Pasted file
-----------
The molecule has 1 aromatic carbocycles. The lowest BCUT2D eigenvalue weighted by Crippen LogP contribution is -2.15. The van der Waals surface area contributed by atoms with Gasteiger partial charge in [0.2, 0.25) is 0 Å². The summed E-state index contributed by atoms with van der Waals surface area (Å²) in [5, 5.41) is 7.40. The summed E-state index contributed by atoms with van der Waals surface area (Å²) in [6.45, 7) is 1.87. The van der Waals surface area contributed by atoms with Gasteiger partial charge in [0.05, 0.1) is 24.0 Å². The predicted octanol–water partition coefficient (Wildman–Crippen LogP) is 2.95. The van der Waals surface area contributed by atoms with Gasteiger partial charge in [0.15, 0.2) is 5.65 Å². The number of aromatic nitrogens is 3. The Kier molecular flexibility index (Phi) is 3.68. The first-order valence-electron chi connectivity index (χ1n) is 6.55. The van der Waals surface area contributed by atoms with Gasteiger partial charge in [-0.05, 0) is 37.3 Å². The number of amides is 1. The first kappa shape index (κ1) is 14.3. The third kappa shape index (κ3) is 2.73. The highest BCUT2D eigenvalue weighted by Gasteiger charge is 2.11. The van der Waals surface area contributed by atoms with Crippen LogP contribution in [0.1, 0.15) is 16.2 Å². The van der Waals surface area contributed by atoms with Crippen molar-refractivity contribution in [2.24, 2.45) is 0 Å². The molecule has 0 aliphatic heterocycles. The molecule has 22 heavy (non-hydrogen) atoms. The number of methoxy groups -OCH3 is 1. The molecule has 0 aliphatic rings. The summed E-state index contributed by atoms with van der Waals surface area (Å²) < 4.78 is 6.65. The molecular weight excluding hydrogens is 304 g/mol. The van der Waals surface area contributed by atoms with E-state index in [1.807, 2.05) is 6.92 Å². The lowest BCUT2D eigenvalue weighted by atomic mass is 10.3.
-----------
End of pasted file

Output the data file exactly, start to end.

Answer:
The molecule has 1 aromatic carbocycles. The lowest BCUT2D eigenvalue weighted by Crippen LogP contribution is -2.15. The van der Waals surface area contributed by atoms with Gasteiger partial charge in [0.2, 0.25) is 0 Å². The summed E-state index contributed by atoms with van der Waals surface area (Å²) in [5, 5.41) is 7.40. The summed E-state index contributed by atoms with van der Waals surface area (Å²) in [6.45, 7) is 1.87. The van der Waals surface area contributed by atoms with Gasteiger partial charge in [0.05, 0.1) is 24.0 Å². The predicted octanol–water partition coefficient (Wildman–Crippen LogP) is 2.95. The van der Waals surface area contributed by atoms with Gasteiger partial charge in [0.15, 0.2) is 5.65 Å². The number of aromatic nitrogens is 3. The Kier molecular flexibility index (Phi) is 3.68. The first-order valence-electron chi connectivity index (χ1n) is 6.55. The van der Waals surface area contributed by atoms with Gasteiger partial charge in [-0.05, 0) is 37.3 Å². The number of amides is 1. The first kappa shape index (κ1) is 14.3. The third kappa shape index (κ3) is 2.73. The highest BCUT2D eigenvalue weighted by Gasteiger charge is 2.11. The van der Waals surface area contributed by atoms with Crippen LogP contribution in [0.1, 0.15) is 16.2 Å². The van der Waals surface area contributed by atoms with Crippen molar-refractivity contribution in [2.24, 2.45) is 0 Å². The molecule has 0 aliphatic heterocycles. The molecule has 22 heavy (non-hydrogen) atoms. The number of methoxy groups -OCH3 is 1. The molecule has 0 aliphatic rings. The summed E-state index contributed by atoms with van der Waals surface area (Å²) < 4.78 is 6.65. The molecular weight excluding hydrogens is 304 g/mol. The van der Waals surface area contributed by atoms with E-state index in [1.807, 2.05) is 6.92 Å². The lowest BCUT2D eigenvalue weighted by atomic mass is 10.3.